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Wildlife biologists complete annual duck banding

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An American black duck.

CONCORD - New Hampshire Fish and Game wildlife biologists have completed the annual effort to attach hundreds of metal bands to ducks throughout the state. The pre-season banding effort is conducted in U.S. states and Canadian provinces throughout the Atlantic Flyway in August and September. This considerable effort provides survival rate data that is used in combination with breeding plot data, parts collection data, and HIP (National Migratory Bird Harvest Information Program) survey data as inputs for the model used to determine annual season regulations in the spring.

Each metal band has a unique sequence of numbers, and biologists record the species, age, and sex of each duck before it is released. At the end of the season, all the data are submitted to the Bird Banding Lab at the Patuxent Wildlife Research Center in Laurel, Maryland. When a hunter harvests a duck with a metal band, or a wildlife viewer reads the band through a spotting scope, they are asked to report the information to a website provided on the band (reportband.gov). It takes just a few minutes to report the encounter. You will see a phone number inscribed on the band also, but the call center supporting the toll-free phone number was discontinued. Please report band recoveries online at reportband.gov or by sending your information to: Bird Banding Lab, 12100 Beach Forest Road, Laurel, MD 20708.

"Please take the time to report your bands," urges Wildlife Biologist Jessica Carloni, the NH Fish and Game Department's waterfowl biologist. "A substantial amount of effort went into putting these markers on, and band reports provide important management data."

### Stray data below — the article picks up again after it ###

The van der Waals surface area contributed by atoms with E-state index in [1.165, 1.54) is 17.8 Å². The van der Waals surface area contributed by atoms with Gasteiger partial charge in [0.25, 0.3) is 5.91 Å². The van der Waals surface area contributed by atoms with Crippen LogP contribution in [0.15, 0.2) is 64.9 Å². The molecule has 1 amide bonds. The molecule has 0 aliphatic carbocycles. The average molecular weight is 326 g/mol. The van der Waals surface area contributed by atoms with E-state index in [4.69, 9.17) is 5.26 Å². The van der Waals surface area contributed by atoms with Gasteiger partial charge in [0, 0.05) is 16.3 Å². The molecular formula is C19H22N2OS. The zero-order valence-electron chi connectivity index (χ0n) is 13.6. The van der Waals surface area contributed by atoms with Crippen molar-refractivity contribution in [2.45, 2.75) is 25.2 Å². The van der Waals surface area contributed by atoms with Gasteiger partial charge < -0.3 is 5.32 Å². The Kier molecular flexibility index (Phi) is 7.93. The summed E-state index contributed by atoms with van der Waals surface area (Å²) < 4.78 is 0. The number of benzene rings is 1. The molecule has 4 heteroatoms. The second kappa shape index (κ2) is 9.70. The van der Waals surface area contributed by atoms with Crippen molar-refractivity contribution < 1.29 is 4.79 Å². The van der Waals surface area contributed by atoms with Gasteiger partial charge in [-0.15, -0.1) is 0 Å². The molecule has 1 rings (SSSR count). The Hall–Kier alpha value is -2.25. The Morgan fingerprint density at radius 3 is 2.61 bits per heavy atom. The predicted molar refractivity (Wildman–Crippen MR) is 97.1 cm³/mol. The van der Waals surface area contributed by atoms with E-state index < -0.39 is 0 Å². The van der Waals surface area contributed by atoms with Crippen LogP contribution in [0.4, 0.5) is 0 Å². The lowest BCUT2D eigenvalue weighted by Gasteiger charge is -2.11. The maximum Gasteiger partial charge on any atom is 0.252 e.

This year, a total of 1,037 ducks were banded in New Hampshire during the pre-hunting season effort - a record high total banded in the 29 years of the program. This included: 778 mallards, 238 wood ducks, 9 black ducks, and 12 mallard/black duck hybrids.

Banding ducks is not as simple as it might sound. Biologists invest quite a bit of time putting out bait to attract ducks to locations where they can be banded. Numerous capture techniques exist for catching ducks; the two most widely used in New Hampshire are bait traps and rocket nets. Bait traps are simple enclosures with a closing-door mechanism to trap ducks. Bait traps accounted for 54% of the ducks banded this year, closely followed by rocket nets, which accounted for 44% of captures. Rocket nets are very effective at catching large groups of birds. Three rockets are attached to a large net; each rocket contains a load of black powder. When the ducks are close enough, the biologist triggers a detonator and fires the rockets, which propel the net into the air, catching the ducks unharmed underneath.
As a result of 29 consecutive years of pre-season duck banding, 10,925 ducks have now been banded in New Hampshire.

"We are extremely grateful to private landowners for allowing us access to their property to band ducks," said Carloni. "Their support makes collection of this valuable information possible."

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